Boyish, topped with a bouffant mane of bleached blond hair, cheerful and cherubic, Geert Wilders is the unlikely new face of the far Right in Europe. But appearances are deceptive. The leader of the Dutch anti-immigration Freedom Party has emerged as one of the most divisive politicians in Europe, the purveyor of a virulent brand of anti-Islamic rhetoric that calls for a tax on Islamic headscarves and a ban on the Koran, which he likens to Mein Kampf.
Mr Wilders is facing trial in a Dutch court for “inciting hatred”. Last year he was banned from Britain and turned away at Heathrow when he arrived here planning to show his short film, an incendiary anti-Islamic diatribe that the Dutch Prime Minister described as serving “no purpose other than to offend”.
On Friday, after successfully appealing against the Home Office ban, Mr Wilders will return to Britain at the invitation of the UK Independence Party (UKIP) to show his controversial film to an invited audience at the House of Lords. The English Defence League is expected to demonstrate in his support and Muslim groups are all but certain to mount protests.
To his enemies, the 46-year-old Dutchman is an old-fashioned racist demagogue in a new suit; a bottle-blond bigot. To his growing ranks of supporters he is a champion of free speech, a bulwark against what he calls “the Islamic invasion of Holland”. He may be dismissed by some as a crank but he is an increasingly powerful and popular one. On February 20 the Dutch centrist coalition Government collapsed, deeply divided over keeping troops in Afghanistan, paving the way for a general election in June in which the Freedom Party is expected to do extremely well. Polls suggest that the party will triple its tally of seats, becoming at least the second-biggest parliamentary party and quite possibly the overall winner. Mr Wilders is likely to be a key player in any coalition, with a profound impact on the political agenda.
Nicknamed “Mozart” on account of a platinum hairdo that looks strikingly like an 18th-century wig, Mr Wilders has played on the discords in Dutch society with virtuoso skill. As in Britain, many Dutch voters are alarmed by the scale of immigration, battered by the global economic crisis, culturally anxious and increasingly receptive to his grim warnings about a “tsunami of Islamification”.
The political heir to Pim Fortuyn, the Dutch populist politician who called for a halt to Muslim immigration and who was murdered in the 2002 election campaign, Mr Wilders has portrayed himself as the only politician in his country brave enough to stand up to militant Islam, a threat that he has compared to Nazism. “A century ago there were approximately 50 Muslims in the Netherlands. Today there are about one million. Where will it end? We are heading for the end of European civilisation,” he predicts. Promising strict limits on immigration, he has also called for a “head-rag tax” of €1,000 (£922) a year on Muslim women wearing headscarves.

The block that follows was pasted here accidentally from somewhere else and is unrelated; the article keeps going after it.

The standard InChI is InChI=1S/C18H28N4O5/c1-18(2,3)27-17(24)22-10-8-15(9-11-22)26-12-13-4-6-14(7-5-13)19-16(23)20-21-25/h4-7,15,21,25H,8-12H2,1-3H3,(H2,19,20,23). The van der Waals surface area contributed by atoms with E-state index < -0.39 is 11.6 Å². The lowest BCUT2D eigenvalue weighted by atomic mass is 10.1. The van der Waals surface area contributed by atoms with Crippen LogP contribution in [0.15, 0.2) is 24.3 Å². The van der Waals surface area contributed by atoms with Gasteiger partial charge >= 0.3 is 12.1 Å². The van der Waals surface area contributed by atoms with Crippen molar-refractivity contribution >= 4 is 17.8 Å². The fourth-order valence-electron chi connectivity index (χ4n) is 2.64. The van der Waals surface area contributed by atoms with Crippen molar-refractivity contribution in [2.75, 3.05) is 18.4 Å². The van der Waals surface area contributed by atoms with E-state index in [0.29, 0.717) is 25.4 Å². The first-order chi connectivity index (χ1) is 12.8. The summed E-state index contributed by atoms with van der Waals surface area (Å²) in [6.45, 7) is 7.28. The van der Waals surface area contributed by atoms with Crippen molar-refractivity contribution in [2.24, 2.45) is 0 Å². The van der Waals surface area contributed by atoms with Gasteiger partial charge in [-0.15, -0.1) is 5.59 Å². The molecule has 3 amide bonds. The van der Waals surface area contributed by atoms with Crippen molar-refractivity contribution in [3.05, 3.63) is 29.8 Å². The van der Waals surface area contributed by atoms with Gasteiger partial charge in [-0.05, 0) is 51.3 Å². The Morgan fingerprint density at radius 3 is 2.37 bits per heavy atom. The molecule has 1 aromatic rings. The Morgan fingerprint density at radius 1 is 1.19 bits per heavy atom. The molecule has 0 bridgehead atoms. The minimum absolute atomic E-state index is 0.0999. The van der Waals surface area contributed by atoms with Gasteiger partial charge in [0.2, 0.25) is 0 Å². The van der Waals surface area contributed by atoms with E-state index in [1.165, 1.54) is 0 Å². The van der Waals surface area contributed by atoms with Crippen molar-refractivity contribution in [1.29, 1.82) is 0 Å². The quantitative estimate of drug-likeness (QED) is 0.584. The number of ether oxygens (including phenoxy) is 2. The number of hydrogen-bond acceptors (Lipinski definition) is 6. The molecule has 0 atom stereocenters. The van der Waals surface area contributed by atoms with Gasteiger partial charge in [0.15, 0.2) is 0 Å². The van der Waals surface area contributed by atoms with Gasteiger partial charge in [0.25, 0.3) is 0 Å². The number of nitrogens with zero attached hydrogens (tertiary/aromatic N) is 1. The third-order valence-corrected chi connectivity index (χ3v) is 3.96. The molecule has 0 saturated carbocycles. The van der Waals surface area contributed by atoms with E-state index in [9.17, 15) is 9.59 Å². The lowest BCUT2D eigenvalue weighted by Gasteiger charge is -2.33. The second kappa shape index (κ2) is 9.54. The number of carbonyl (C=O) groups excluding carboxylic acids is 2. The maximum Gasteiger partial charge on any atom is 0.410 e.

In 2008 he released a 15-minute film entitled Fitna (the Arabic word for “strife”) which provoked outrage across the Muslim world: it opens with an image of the Koran, followed by footage of terrorist attacks and a litany of stonings, beheadings, honour killings, homophobia and child marriages. It ends, predictably, with the Danish cartoon of the Prophet Muhammad that sparked fury in 2006. Al-Qaeda is believed to have ordered the killing of Mr Wilders after the film was released. Ban Ki Moon, the UN Secretary-General, has described the Dutch politician as “offensively anti-Islamic”. His most incendiary remarks are aimed at the Koran, which he calls a fascist book. “The Koran incites to hatred and calls for murder and mayhem,” Mr Wilders told the Dutch Parliament. “It is an absolute necessity that the Koran be banned for the defence and reinforcement of our civilisation and our constitutional state.”
In January a Dutch court ordered the public prosecutor to try Mr Wilders on charges of fomenting hatred and discrimination. Mr Wilders indicated that he would call witnesses in order to prove Koran-inspired violence, including Mohammed Bouyeri, the man convicted of murdering the Dutch film-maker Theo van Gogh in 2004.